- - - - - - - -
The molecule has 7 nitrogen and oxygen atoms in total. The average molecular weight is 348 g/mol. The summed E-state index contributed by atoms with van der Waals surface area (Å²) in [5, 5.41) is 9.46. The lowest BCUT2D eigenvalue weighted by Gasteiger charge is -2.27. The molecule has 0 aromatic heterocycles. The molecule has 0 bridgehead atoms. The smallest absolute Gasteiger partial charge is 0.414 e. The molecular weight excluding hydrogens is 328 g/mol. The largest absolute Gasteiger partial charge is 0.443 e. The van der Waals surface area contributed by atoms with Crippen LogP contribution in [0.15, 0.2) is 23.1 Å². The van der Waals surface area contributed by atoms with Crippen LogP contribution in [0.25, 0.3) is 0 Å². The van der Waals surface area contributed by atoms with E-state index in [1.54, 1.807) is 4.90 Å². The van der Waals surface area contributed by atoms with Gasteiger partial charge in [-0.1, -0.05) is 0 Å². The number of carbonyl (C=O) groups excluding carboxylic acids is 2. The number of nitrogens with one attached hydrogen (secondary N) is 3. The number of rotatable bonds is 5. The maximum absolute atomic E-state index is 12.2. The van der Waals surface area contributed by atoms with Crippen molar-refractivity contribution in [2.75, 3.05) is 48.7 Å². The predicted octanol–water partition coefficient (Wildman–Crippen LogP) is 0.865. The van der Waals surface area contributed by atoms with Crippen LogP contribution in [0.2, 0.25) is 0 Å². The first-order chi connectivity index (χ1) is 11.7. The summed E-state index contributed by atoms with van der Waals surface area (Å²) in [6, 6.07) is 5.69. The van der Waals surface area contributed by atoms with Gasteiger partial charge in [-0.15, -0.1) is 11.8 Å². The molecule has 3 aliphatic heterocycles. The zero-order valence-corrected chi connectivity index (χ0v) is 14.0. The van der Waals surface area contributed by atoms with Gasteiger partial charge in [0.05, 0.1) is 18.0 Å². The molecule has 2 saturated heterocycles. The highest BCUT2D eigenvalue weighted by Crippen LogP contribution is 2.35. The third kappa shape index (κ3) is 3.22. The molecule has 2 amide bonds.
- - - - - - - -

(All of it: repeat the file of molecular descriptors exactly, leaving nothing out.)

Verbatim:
The molecule has 7 nitrogen and oxygen atoms in total. The average molecular weight is 348 g/mol. The summed E-state index contributed by atoms with van der Waals surface area (Å²) in [5, 5.41) is 9.46. The lowest BCUT2D eigenvalue weighted by Gasteiger charge is -2.27. The molecule has 0 aromatic heterocycles. The molecule has 0 bridgehead atoms. The smallest absolute Gasteiger partial charge is 0.414 e. The molecular weight excluding hydrogens is 328 g/mol. The largest absolute Gasteiger partial charge is 0.443 e. The van der Waals surface area contributed by atoms with Crippen LogP contribution in [0.15, 0.2) is 23.1 Å². The van der Waals surface area contributed by atoms with Crippen LogP contribution in [0.25, 0.3) is 0 Å². The van der Waals surface area contributed by atoms with E-state index in [1.54, 1.807) is 4.90 Å². The van der Waals surface area contributed by atoms with Gasteiger partial charge in [-0.1, -0.05) is 0 Å². The number of carbonyl (C=O) groups excluding carboxylic acids is 2. The number of nitrogens with one attached hydrogen (secondary N) is 3. The number of rotatable bonds is 5. The maximum absolute atomic E-state index is 12.2. The van der Waals surface area contributed by atoms with Crippen molar-refractivity contribution in [2.75, 3.05) is 48.7 Å². The predicted octanol–water partition coefficient (Wildman–Crippen LogP) is 0.865. The van der Waals surface area contributed by atoms with Crippen LogP contribution in [0.2, 0.25) is 0 Å². The first-order chi connectivity index (χ1) is 11.7. The summed E-state index contributed by atoms with van der Waals surface area (Å²) in [6, 6.07) is 5.69. The van der Waals surface area contributed by atoms with Gasteiger partial charge in [-0.15, -0.1) is 11.8 Å². The molecule has 3 aliphatic heterocycles. The zero-order valence-corrected chi connectivity index (χ0v) is 14.0. The van der Waals surface area contributed by atoms with Gasteiger partial charge in [0.05, 0.1) is 18.0 Å². The molecule has 2 saturated heterocycles. The highest BCUT2D eigenvalue weighted by Crippen LogP contribution is 2.35. The third kappa shape index (κ3) is 3.22. The molecule has 2 amide bonds.